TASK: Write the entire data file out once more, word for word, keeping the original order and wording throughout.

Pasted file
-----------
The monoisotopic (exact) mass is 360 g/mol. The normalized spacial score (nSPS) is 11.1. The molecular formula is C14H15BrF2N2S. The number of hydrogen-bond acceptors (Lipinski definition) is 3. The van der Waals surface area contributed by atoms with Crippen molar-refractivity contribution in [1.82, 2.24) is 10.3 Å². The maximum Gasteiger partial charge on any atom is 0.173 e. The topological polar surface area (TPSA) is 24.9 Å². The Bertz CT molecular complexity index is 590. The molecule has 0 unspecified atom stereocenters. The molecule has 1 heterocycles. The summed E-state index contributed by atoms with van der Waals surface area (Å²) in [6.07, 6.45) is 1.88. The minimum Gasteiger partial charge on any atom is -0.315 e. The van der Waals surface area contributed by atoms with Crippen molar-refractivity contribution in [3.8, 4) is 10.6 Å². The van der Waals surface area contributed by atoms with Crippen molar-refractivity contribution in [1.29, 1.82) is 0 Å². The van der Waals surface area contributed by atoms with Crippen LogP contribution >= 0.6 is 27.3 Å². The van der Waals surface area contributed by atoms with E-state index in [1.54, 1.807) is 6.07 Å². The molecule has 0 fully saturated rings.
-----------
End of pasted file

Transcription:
The monoisotopic (exact) mass is 360 g/mol. The normalized spacial score (nSPS) is 11.1. The molecular formula is C14H15BrF2N2S. The number of hydrogen-bond acceptors (Lipinski definition) is 3. The van der Waals surface area contributed by atoms with Crippen molar-refractivity contribution in [1.82, 2.24) is 10.3 Å². The maximum Gasteiger partial charge on any atom is 0.173 e. The topological polar surface area (TPSA) is 24.9 Å². The Bertz CT molecular complexity index is 590. The molecule has 0 unspecified atom stereocenters. The molecule has 1 heterocycles. The summed E-state index contributed by atoms with van der Waals surface area (Å²) in [6.07, 6.45) is 1.88. The minimum Gasteiger partial charge on any atom is -0.315 e. The van der Waals surface area contributed by atoms with Crippen molar-refractivity contribution in [3.8, 4) is 10.6 Å². The van der Waals surface area contributed by atoms with Crippen molar-refractivity contribution in [1.29, 1.82) is 0 Å². The van der Waals surface area contributed by atoms with Crippen LogP contribution >= 0.6 is 27.3 Å². The van der Waals surface area contributed by atoms with E-state index in [1.54, 1.807) is 6.07 Å². The molecule has 0 fully saturated rings.